Why do some bands get places and others do not?

Why do some bands get places and others do not?

I started writing this about a year ago. I haven’t proofread it / will probably change it / add to it later. Publishing it now for benefit of some people I am discussing it with currently.

Your Name

The name of your band is kind of important and you really shouldn’t mess with it once it is established. So when choosing a name here are some things to consider:

GOOD NAMES for your band

Is it easy to remember? – If it’s too weird or hard to remember or hard to spell, it might be hard to find your band online.
Is it something people would proudly wear on a t-shirt? If your name is really silly, some people might not want to wear it on a shirt. In some genres a silly name might be an advantage, I guess it needs to be appropriate to your target audience.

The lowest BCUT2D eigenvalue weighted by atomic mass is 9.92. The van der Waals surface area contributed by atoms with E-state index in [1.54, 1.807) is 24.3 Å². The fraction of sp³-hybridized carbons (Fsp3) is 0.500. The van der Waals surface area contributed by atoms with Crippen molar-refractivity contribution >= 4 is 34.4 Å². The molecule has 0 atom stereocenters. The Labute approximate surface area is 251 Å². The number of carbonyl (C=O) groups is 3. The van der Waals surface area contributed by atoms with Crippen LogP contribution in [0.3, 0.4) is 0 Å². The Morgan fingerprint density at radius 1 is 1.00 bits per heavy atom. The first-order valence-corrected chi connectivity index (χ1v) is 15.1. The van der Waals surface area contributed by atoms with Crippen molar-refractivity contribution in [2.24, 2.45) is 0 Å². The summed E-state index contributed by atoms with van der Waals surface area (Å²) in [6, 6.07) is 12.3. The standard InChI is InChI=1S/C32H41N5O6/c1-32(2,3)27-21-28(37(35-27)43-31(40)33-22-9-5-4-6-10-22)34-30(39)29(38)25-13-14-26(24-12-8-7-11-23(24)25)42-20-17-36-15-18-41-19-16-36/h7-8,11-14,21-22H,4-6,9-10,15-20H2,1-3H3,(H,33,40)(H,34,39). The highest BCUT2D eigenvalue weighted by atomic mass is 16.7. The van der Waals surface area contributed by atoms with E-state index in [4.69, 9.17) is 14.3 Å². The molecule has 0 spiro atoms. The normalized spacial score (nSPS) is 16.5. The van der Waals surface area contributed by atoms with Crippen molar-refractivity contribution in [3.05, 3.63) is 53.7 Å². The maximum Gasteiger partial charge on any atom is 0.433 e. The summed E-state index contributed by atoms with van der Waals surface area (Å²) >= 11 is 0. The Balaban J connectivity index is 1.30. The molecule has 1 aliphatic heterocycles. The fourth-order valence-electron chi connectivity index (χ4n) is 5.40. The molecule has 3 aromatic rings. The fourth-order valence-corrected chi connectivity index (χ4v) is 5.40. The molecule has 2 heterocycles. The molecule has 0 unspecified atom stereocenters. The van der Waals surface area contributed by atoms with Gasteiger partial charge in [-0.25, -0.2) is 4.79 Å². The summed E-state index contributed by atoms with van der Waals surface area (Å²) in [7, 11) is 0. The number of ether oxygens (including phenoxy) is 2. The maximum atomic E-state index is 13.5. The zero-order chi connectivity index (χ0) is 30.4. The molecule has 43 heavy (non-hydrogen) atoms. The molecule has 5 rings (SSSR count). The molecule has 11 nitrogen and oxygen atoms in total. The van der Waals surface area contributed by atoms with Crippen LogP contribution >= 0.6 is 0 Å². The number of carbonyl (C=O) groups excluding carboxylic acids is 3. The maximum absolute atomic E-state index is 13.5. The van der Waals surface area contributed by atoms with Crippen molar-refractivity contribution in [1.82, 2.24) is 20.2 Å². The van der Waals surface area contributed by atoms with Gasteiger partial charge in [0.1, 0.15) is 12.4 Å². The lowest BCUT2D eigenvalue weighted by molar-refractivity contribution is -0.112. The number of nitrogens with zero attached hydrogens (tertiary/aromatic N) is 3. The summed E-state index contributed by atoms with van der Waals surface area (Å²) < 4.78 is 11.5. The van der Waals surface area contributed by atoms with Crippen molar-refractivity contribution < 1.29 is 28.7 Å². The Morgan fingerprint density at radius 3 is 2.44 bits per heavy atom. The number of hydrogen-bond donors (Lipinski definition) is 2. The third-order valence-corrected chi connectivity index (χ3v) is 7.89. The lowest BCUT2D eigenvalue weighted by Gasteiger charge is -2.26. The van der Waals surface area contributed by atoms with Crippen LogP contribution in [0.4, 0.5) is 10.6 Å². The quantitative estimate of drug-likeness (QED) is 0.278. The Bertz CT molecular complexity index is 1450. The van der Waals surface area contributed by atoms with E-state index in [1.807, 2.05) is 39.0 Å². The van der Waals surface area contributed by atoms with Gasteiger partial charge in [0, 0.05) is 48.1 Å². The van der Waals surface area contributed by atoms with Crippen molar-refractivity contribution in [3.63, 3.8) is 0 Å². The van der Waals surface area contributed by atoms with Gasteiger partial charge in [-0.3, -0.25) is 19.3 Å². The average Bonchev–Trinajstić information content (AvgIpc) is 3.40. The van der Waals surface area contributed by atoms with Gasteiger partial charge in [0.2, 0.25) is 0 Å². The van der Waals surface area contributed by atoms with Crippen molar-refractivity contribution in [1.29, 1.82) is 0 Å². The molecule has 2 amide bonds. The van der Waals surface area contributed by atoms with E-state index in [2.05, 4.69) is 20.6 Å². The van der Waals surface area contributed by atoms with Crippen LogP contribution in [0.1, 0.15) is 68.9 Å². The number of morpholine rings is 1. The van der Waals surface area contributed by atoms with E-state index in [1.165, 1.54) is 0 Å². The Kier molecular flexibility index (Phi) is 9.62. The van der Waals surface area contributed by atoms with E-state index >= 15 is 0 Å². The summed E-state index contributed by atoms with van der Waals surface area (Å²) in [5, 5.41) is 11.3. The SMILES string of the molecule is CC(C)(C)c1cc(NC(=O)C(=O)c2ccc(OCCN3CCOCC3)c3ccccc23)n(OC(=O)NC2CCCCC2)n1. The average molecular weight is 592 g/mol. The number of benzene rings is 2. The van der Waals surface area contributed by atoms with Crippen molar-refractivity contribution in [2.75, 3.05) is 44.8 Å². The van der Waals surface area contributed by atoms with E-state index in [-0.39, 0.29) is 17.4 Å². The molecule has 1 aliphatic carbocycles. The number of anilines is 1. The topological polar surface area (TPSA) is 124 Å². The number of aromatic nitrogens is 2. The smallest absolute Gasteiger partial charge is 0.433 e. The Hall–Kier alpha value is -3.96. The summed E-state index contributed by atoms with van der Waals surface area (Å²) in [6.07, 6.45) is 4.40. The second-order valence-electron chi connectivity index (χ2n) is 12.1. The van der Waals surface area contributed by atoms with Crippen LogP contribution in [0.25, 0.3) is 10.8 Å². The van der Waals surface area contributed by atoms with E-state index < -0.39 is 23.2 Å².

Is it easy to shorten / abbreviate? I recall reading that Trent Reznor from Nine Inch Nails liked the name because “NIN” still read well on paper.

BAD NAMES for your band

Is it a song name from another band in your genre? – I know of a local band who had several thousand fans on their Facebook who changed their name once they started getting well known because they were now embarrassed that their name was lyrics from another band. It could be embarrassing if you ever have to play with that band, I mean it’s kinda cute but it is also saying “we will never be as big as you and we love you so much” which is a bit lame. You should be aiming to be big, not to be smaller than another existing band. It could also make you sound like a cheesy tribute band. A lot of them have lyrics from other bands or puns on their other song names as names.